See Lax v. Astrue, 489 F.3d 1080, 1084 (10th Cir.
2007) (citing Zoltanski v. F.A.A., 372 F.3d 1195,
1200 (10th Cir. 2004)). A court should meticulously review
the entire record but should neither re-weigh the evidence
nor substitute its judgment for that of the Commissioner.
Langley, 373 F.3d at 1118; Hamlin, 365 F.3d
the review of the ALJ's legal decisions, the Court
examines “whether the ALJ followed the specific rules
of law that must be followed in weighing particular types of
evidence in disability cases.” Lax, 489 F.3d
at 1084. The Court may reverse and remand if the ALJ failed
“to apply the correct legal standards, or to show . . .
that she has done so.” Winfrey v. Chater, 92
F.3d 1017, 1019 (10th Cir. 1996).
if substantial evidence supports the ALJ's findings and
the correct legal standards were applied, the
Commissioner's decision stands and the plaintiff is not
entitled to relief. Langley, 373 F.3d at 1118;
Hamlin, 365 F.3d at 1214, Doyal, 331 F.3d
Sequential Evaluation Process
has devised a five-step sequential evaluation process to
determine disability. See Barnhart v. Thomas, 540
U.S. 20, 24 (2003); 20 C.F.R. §§ 404.1520(a)(4),
416.920(a)(4) (2017). At the first three steps, the ALJ
considers the claimant's current work activity, the
medical severity of the claimant's impairments, and the
requirements of the Listing of Impairments. See 20
C.F.R. §§ 404.1520(a)(4), 416.920(a)(4), & Pt.
404, Subpt. P, App. 1. If a claimant's impairments are
not equal to one of those in the Listing of Impairments, then
the ALJ proceeds to the first of three phases of step four
and determines the claimant's residual functional
capacity (“RFC”). See Winfrey, 92 F.3d
at 1023; 20 C.F.R. §§ 404.1520(e), 416.920(e). In
phase two, the ALJ determines the physical and mental demands
of the claimant's past relevant work, and in the third
phase, compares the claimant's RFC with the functional
requirements of her past relevant work to determine if the
claimant is still capable of performing her past work.
See Winfrey, 92 F.3d at 1023; 20 C.F.R. §§
404.1520(f), 416.920(f). If a claimant is not prevented from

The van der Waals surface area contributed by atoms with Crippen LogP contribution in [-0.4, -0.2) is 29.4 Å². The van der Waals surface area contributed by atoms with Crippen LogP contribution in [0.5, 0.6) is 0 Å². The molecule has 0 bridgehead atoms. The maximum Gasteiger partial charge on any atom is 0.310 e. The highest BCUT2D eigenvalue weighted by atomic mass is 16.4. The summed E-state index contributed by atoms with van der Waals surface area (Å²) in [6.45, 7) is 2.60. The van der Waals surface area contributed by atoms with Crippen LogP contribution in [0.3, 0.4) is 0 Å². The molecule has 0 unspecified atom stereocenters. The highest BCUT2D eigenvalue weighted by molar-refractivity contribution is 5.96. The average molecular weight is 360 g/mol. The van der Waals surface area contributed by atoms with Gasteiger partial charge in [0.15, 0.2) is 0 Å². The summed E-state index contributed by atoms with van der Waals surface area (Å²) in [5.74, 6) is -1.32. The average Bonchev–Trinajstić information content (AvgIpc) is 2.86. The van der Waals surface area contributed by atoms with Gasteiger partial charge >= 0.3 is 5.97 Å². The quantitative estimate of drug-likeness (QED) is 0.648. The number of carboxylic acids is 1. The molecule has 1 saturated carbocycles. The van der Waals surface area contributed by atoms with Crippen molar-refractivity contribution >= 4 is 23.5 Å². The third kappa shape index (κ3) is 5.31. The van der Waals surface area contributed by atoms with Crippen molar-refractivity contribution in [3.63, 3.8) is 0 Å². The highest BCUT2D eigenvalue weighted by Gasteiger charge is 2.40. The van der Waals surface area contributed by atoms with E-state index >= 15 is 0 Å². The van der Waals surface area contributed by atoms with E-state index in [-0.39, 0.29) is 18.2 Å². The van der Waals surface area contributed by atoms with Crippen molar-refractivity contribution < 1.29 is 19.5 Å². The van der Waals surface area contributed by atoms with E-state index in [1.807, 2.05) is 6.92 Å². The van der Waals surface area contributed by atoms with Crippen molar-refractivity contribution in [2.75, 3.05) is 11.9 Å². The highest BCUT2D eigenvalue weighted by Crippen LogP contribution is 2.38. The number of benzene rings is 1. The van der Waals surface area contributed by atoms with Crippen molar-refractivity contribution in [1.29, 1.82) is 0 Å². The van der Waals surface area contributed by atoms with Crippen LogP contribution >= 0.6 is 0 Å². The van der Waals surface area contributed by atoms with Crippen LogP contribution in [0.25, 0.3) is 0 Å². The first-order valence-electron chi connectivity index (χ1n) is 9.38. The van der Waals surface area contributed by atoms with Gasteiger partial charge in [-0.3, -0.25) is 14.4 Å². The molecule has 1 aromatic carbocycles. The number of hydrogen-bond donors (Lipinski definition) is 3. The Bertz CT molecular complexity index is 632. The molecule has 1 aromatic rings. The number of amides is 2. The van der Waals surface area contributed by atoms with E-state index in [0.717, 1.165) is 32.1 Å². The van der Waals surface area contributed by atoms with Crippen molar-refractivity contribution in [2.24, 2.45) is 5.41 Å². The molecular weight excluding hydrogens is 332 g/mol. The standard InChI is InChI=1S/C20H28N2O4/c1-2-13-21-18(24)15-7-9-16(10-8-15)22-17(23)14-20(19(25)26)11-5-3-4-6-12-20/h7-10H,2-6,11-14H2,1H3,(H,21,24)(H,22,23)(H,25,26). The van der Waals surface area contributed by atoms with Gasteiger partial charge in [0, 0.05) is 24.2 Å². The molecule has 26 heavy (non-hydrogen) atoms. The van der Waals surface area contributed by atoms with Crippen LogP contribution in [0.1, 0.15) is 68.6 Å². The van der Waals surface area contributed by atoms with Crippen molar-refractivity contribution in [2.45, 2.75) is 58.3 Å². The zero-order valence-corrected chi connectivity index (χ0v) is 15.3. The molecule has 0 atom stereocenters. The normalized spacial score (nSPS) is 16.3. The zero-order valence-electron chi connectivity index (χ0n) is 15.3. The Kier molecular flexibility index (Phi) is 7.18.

performing her past work, then she is not disabled. 20 C.F.R.
§§ 404.1520(f), 416.920(f). [Plaintiff] bears the
burden of proof on the question of disability for the first
four steps, and then the burden of proof shifts to the
Commissioner at step five. See Bowen v. Yuckert, 482
U.S. 137, 146 (1987); Talbot v. Heckler, 814 F.2d
1456, 1460 (10th Cir. 1987).
claimant cannot return to her past work, then the
Commissioner bears the burden at the fifth step of showing
that the claimant is nonetheless capable of performing other
jobs existing in significant numbers in the national economy.
See Thomas, 540 U.S. at 24-25; see also Williams
v. Bowen, 844 F.2d 748, 750-51 (10th Cir. 1988)
(discussing the five-step sequential evaluation process in
THE ALJ'S DECISION
issued her decision on January 13, 2016. AR 18. At step one,
she found that Plaintiff had not engaged in substantial
gainful activity since the alleged disability onset date of
May 6, 2013. AR 23. At step two, the ALJ found Plaintiff to
suffer from numerous severe impairments, including: (1)
dysthymic disorder; (2) alcohol use disorder, in remission;
(3) degenerative changes in the cervical spine; (4) bipolar
disorder; (5) cervical spondylosis with disc osteophyte
complexes at ¶ 5-C6 and C6-C7; (6) cervical facet
syndrome; (7) enthesopathy of right hip region; (8)
degenerative joint disease of the thoracic spine; (9)
degenerative joint disease of the lumbar spine L4-L5 and
L5-Sl; (10) osteoarthritis of the hips and sacroiliac
(“SI”) joint; and (11) PTSD. AR 23.
three, the ALJ found that none of Plaintiff's
impairments, alone or in combination, met or medically
equaled the severity of a listed impairment in 20 C.F.R. Part
404, Subpart P, Appendix 1. AR 24-26. This finding included
an analysis of Plaintiff's mental impairments, which the
ALJ found did not meet or medically equal the criteria of
Listing Sections 12.04 (affective disorders) or 12.06
(anxiety-related disorders). AR 24-26.
found that the paragraph B criteria of Listings 12.04 and
12.06 were not met “[b]ecause the
claimant's mental impairments do not cause at least two
‘marked' limitations or one ‘marked'